On the final leg of our journey before heading home to Singapore, we stopped by Chengdu for 2 days. One popular tourist attraction is JinLi 锦里, where the area is built with olden time architecture much like Wuzhen 乌镇. However, Jinli is better managed and more interesting. There are plenty of shops selling handicraft, souvenirs, snacks and what not. A great place to shop for local stuff. In another section, a wide selection of food that thronged by hungry visitors, which I barely tried due to the crowd.
Our last photo session is in a 100 years old teahouse, situated in another small town 30 minutes from Chengdu. Arriving there before dawn, I had no idea what to expect of this place, which we were told to spend half a day at. I can barely sit at Starbucks for more than 2 hours, let alone an old tea house. As I stumble around the teahouse in the dim lights to take my first couple shots, I slowly came to realize the allure of this teahouse. It is a time frozen place that had preserved the essense of Chinese culture, people and architecture all in one small place of less than 200 square meter. It is a photographer’s treasure trove.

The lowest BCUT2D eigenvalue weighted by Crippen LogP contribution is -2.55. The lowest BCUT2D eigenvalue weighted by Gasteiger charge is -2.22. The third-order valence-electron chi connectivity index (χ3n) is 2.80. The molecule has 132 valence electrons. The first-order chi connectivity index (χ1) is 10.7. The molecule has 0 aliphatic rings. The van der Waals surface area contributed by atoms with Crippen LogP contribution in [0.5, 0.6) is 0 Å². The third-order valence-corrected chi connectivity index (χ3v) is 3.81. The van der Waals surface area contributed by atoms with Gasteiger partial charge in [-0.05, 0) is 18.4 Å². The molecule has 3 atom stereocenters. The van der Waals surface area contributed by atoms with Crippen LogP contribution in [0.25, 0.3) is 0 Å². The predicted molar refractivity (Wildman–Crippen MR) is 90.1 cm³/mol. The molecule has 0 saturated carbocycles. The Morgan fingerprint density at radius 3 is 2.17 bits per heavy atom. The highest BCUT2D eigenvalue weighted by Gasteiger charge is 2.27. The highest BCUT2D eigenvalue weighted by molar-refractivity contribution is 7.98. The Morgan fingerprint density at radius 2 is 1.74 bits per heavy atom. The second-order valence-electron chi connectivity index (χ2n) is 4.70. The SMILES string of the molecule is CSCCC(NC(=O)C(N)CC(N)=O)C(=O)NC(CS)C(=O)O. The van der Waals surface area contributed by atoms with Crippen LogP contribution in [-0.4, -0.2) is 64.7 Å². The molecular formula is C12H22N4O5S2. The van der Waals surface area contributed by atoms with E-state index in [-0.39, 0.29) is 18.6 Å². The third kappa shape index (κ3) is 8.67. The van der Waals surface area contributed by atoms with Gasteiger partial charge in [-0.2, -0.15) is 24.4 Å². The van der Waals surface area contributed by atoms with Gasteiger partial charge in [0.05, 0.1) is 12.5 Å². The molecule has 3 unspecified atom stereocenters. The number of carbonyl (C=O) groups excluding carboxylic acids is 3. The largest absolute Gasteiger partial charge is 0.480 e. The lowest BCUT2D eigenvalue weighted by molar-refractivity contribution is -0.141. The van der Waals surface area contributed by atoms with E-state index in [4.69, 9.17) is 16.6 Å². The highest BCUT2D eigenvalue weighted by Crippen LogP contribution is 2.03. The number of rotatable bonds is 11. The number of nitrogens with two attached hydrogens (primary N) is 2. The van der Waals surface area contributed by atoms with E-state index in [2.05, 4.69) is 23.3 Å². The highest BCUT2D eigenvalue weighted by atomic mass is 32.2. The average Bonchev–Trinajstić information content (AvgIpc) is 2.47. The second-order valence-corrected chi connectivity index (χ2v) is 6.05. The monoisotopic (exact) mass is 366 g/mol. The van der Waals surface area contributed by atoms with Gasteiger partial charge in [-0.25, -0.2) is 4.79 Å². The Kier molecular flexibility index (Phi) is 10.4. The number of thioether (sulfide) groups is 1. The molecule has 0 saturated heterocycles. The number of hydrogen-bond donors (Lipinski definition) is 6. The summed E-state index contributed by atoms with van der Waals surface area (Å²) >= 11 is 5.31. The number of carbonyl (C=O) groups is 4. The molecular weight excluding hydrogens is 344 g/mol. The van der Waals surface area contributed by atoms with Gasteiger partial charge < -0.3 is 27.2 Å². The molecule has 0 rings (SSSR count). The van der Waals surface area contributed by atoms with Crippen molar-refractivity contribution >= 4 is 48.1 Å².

The die hard patrons of the teahouse are nonchalant to a handful of photographers all vying to take images of them. Majority of the regulars are old retirees, who gathers on the daily basis to chat, smoke, play cards and drink tea with their comrades. While some photographers were discreet, stalking in the shadows in hope to get a candid shots. A few brazen shooters, go to an arms length of the old men for portrait shots, which I deem as an invasion of personal space.